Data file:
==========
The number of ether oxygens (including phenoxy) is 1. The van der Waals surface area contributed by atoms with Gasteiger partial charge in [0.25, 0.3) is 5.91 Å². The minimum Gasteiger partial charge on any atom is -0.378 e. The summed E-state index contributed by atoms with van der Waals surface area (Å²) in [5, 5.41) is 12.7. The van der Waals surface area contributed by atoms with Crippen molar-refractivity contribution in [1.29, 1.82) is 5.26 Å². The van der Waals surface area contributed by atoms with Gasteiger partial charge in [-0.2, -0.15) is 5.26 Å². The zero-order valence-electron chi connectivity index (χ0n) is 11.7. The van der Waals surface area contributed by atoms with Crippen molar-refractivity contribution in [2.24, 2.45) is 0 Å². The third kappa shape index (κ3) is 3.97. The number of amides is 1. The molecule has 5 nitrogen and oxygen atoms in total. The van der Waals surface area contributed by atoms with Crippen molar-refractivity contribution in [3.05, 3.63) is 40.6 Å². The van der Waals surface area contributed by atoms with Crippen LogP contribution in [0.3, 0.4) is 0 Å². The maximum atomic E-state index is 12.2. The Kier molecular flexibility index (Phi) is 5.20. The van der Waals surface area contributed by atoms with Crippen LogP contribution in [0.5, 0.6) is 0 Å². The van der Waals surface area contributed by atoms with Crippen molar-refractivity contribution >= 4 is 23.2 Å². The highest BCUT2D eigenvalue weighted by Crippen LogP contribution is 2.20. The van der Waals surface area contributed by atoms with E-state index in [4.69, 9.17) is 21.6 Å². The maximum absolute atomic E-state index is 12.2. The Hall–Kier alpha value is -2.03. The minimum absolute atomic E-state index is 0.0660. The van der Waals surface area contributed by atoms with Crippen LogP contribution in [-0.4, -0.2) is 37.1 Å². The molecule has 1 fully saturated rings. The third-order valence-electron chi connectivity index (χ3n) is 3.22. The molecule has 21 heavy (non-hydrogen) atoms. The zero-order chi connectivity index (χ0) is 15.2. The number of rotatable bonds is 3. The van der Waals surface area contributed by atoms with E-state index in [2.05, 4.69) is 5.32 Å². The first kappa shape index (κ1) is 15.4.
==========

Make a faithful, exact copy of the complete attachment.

The number of ether oxygens (including phenoxy) is 1. The van der Waals surface area contributed by atoms with Gasteiger partial charge in [0.25, 0.3) is 5.91 Å². The minimum Gasteiger partial charge on any atom is -0.378 e. The summed E-state index contributed by atoms with van der Waals surface area (Å²) in [5, 5.41) is 12.7. The van der Waals surface area contributed by atoms with Crippen molar-refractivity contribution in [1.29, 1.82) is 5.26 Å². The van der Waals surface area contributed by atoms with Gasteiger partial charge in [-0.2, -0.15) is 5.26 Å². The zero-order valence-electron chi connectivity index (χ0n) is 11.7. The van der Waals surface area contributed by atoms with Crippen molar-refractivity contribution in [2.24, 2.45) is 0 Å². The third kappa shape index (κ3) is 3.97. The number of amides is 1. The molecule has 5 nitrogen and oxygen atoms in total. The van der Waals surface area contributed by atoms with Crippen molar-refractivity contribution in [3.05, 3.63) is 40.6 Å². The van der Waals surface area contributed by atoms with Crippen LogP contribution in [0.3, 0.4) is 0 Å². The maximum atomic E-state index is 12.2. The Kier molecular flexibility index (Phi) is 5.20. The van der Waals surface area contributed by atoms with Crippen LogP contribution in [0.5, 0.6) is 0 Å². The van der Waals surface area contributed by atoms with Crippen molar-refractivity contribution >= 4 is 23.2 Å². The highest BCUT2D eigenvalue weighted by Crippen LogP contribution is 2.20. The van der Waals surface area contributed by atoms with E-state index in [4.69, 9.17) is 21.6 Å². The maximum absolute atomic E-state index is 12.2. The Hall–Kier alpha value is -2.03. The minimum absolute atomic E-state index is 0.0660. The van der Waals surface area contributed by atoms with Crippen LogP contribution in [-0.4, -0.2) is 37.1 Å². The molecule has 1 fully saturated rings. The third-order valence-electron chi connectivity index (χ3n) is 3.22. The molecule has 21 heavy (non-hydrogen) atoms. The zero-order chi connectivity index (χ0) is 15.2. The number of rotatable bonds is 3. The van der Waals surface area contributed by atoms with E-state index in [2.05, 4.69) is 5.32 Å². The first kappa shape index (κ1) is 15.4.